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People v. Zurita

SUPREME COURT OF THE STATE OF NEW YORK APPELLATE DIVISION SECOND JUDICIAL DEPARTMENT


July 28, 2009

THE PEOPLE, ETC., RESPONDENT,
v.
MARIA ZURITA, APPELLANT.

Appeal by the defendant from a judgment of the County Court, Orange County (DeRosa, J.), rendered May 9, 2008, convicting her of endangering the welfare of a child, upon a jury verdict, and imposing sentence.

Published by New York State Law Reporting Bureau pursuant to Judiciary Law § 431.

This opinion is uncorrected and subject to revision before publication in the Official Reports.

ROBERT A. SPOLZINO, J.P., MARK C. DILLON, HOWARD MILLER and THOMAS A. DICKERSON, JJ.

(Ind. No. 07-00686)

DECISION & ORDER

ORDERED that the judgment is affirmed, and the matter is remitted to the County Court, Orange County, for further proceedings pursuant to CPL 460.50(5).

We reject the defendant's contention that the prosecution changed its theory of the case after the County Court dismissed the count of rape in the third degree (see People v Albanese, 45 AD3d 691). The evidence presented at trial was consistent with the People's amended bill of particulars as well as the information presented to the grand jury (see People v Sommerville, 30 AD3d 1093; People v Wieber, 202 AD2d 789). Accordingly, the defendant had "fair notice" of the accusations against her (People v Grega, 72 NY2d 489, 496; see People v Wideman, 195 AD2d 582).

We also reject the defendant's contention that the People's amended bill of particulars was deficient. A criminal bill of particulars is not a discovery device, but merely serves to clarify the indictment (see People v Davis, 41 NY2d 678, 680; People v Earel, 220 AD2d 899, affd 89 NY2d 960). A bill of particulars therefore need not set forth the evidence that the People intend to introduce at trial (see People v Earel, 220 AD2d at 899; People v Bignall, 195 AD2d 997, 997-998; People v Spina, 14 AD2d 505). Here, the defendant failed to demonstrate that the People's amended bill of particulars caused any prejudice to her ability to adequately prepare for, and defend herself at, the trial (see People v Bignall, 195 AD2d at 997-998; cf. People v Carney, 222 AD2d 1006), as evidenced by, inter alia, defense counsel's summation to the jury.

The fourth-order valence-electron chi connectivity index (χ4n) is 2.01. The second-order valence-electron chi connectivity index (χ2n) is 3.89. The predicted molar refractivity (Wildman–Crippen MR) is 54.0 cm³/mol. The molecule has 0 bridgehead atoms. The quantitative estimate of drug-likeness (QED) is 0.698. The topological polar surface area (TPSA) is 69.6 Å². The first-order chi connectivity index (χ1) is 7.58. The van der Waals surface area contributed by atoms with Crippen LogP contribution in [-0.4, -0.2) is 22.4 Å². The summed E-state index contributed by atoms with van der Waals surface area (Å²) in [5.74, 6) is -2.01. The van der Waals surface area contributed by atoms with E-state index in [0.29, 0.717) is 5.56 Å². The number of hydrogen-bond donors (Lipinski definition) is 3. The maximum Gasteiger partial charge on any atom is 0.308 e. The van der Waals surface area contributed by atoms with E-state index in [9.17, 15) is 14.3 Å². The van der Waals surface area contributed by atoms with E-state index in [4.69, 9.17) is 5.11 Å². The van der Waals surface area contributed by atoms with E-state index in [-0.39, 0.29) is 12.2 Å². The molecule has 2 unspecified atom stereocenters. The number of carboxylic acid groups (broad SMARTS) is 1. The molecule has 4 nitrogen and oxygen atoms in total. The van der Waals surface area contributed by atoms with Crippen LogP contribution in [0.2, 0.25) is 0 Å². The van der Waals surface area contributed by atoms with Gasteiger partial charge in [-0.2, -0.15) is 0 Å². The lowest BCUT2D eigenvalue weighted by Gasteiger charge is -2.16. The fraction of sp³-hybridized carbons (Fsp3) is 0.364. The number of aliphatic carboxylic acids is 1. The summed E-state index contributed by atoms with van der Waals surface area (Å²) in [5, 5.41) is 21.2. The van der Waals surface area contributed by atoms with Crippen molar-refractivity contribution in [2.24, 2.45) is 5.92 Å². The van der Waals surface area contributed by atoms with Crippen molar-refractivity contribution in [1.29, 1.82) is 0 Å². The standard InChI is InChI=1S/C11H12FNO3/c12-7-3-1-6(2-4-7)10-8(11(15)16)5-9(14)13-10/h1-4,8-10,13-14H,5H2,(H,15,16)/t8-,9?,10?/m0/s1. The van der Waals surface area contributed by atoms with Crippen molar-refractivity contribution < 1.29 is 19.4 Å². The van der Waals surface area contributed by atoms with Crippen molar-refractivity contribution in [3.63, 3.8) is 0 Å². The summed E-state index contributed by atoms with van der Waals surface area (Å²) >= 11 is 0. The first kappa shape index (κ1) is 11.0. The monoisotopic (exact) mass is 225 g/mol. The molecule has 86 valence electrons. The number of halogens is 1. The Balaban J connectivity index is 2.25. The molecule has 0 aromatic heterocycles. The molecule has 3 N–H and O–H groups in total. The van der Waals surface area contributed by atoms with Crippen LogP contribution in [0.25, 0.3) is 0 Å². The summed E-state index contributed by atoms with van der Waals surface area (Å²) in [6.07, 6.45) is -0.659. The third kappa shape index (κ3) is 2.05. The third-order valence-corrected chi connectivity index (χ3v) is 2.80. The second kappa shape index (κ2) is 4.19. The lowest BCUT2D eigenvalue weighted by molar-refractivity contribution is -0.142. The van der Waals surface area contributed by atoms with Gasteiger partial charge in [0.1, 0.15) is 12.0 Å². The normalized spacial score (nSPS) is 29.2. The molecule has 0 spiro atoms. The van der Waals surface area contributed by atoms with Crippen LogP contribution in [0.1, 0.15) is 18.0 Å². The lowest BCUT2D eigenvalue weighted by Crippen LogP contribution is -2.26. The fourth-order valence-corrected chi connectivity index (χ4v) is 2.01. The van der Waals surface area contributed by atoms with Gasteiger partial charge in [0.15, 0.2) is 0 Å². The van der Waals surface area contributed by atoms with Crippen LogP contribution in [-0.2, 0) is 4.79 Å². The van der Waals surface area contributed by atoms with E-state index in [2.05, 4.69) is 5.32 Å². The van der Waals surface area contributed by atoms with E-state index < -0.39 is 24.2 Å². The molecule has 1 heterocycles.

Contrary to the defendant's contention, the fact that the sentence imposed after trial was greater than the sentence offered during plea negotiations is no indication that the defendant was punished for exercising her right to proceed to trial (see People v Davis, 27 AD3d 761; People v Carillo, 297 AD2d 288). It is "to be anticipated that sentences handed out after trial may be more severe than those proposed in connection with a plea" (People v Pena, 50 NY2d 400, 412, cert denied 449 US 1087). Moreover, the sentence imposed was not excessive (see People v Felix, 58 NY2d 156; People v Suitte, 90 AD2d 80).

The defendant's remaining contention is without merit.

SPOLZINO, J.P., DILLON, MILLER and DICKERSON, JJ., concur.

20090728

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